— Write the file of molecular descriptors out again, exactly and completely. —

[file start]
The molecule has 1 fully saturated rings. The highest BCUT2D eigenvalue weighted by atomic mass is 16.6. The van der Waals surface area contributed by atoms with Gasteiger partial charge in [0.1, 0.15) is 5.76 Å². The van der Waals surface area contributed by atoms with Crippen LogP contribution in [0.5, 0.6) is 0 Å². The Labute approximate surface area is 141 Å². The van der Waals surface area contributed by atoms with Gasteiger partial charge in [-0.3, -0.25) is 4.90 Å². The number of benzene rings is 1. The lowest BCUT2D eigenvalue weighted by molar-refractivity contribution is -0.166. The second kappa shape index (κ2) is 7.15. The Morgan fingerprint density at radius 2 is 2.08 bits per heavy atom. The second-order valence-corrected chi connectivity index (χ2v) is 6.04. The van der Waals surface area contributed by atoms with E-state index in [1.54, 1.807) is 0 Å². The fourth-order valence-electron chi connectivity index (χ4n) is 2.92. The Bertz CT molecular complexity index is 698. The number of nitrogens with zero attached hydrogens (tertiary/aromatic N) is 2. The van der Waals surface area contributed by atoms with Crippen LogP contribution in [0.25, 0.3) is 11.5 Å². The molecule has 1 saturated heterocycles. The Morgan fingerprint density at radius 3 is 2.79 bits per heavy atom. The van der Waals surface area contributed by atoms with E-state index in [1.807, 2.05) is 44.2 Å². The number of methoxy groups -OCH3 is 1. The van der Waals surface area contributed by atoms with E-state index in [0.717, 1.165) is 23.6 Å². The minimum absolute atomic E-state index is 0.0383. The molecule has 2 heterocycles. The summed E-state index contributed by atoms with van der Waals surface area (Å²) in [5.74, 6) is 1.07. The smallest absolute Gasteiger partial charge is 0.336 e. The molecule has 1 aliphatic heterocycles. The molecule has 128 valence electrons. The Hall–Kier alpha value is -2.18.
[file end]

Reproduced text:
The molecule has 1 fully saturated rings. The highest BCUT2D eigenvalue weighted by atomic mass is 16.6. The van der Waals surface area contributed by atoms with Gasteiger partial charge in [0.1, 0.15) is 5.76 Å². The van der Waals surface area contributed by atoms with Crippen LogP contribution in [0.5, 0.6) is 0 Å². The Labute approximate surface area is 141 Å². The van der Waals surface area contributed by atoms with Gasteiger partial charge in [-0.3, -0.25) is 4.90 Å². The number of benzene rings is 1. The lowest BCUT2D eigenvalue weighted by molar-refractivity contribution is -0.166. The second kappa shape index (κ2) is 7.15. The Morgan fingerprint density at radius 2 is 2.08 bits per heavy atom. The second-order valence-corrected chi connectivity index (χ2v) is 6.04. The van der Waals surface area contributed by atoms with E-state index in [1.54, 1.807) is 0 Å². The fourth-order valence-electron chi connectivity index (χ4n) is 2.92. The Bertz CT molecular complexity index is 698. The number of nitrogens with zero attached hydrogens (tertiary/aromatic N) is 2. The van der Waals surface area contributed by atoms with Crippen LogP contribution in [0.25, 0.3) is 11.5 Å². The molecule has 1 saturated heterocycles. The Morgan fingerprint density at radius 3 is 2.79 bits per heavy atom. The van der Waals surface area contributed by atoms with E-state index in [1.807, 2.05) is 44.2 Å². The number of methoxy groups -OCH3 is 1. The van der Waals surface area contributed by atoms with E-state index in [0.717, 1.165) is 23.6 Å². The minimum absolute atomic E-state index is 0.0383. The molecule has 2 heterocycles. The summed E-state index contributed by atoms with van der Waals surface area (Å²) in [5.74, 6) is 1.07. The smallest absolute Gasteiger partial charge is 0.336 e. The molecule has 1 aliphatic heterocycles. The molecule has 128 valence electrons. The Hall–Kier alpha value is -2.18.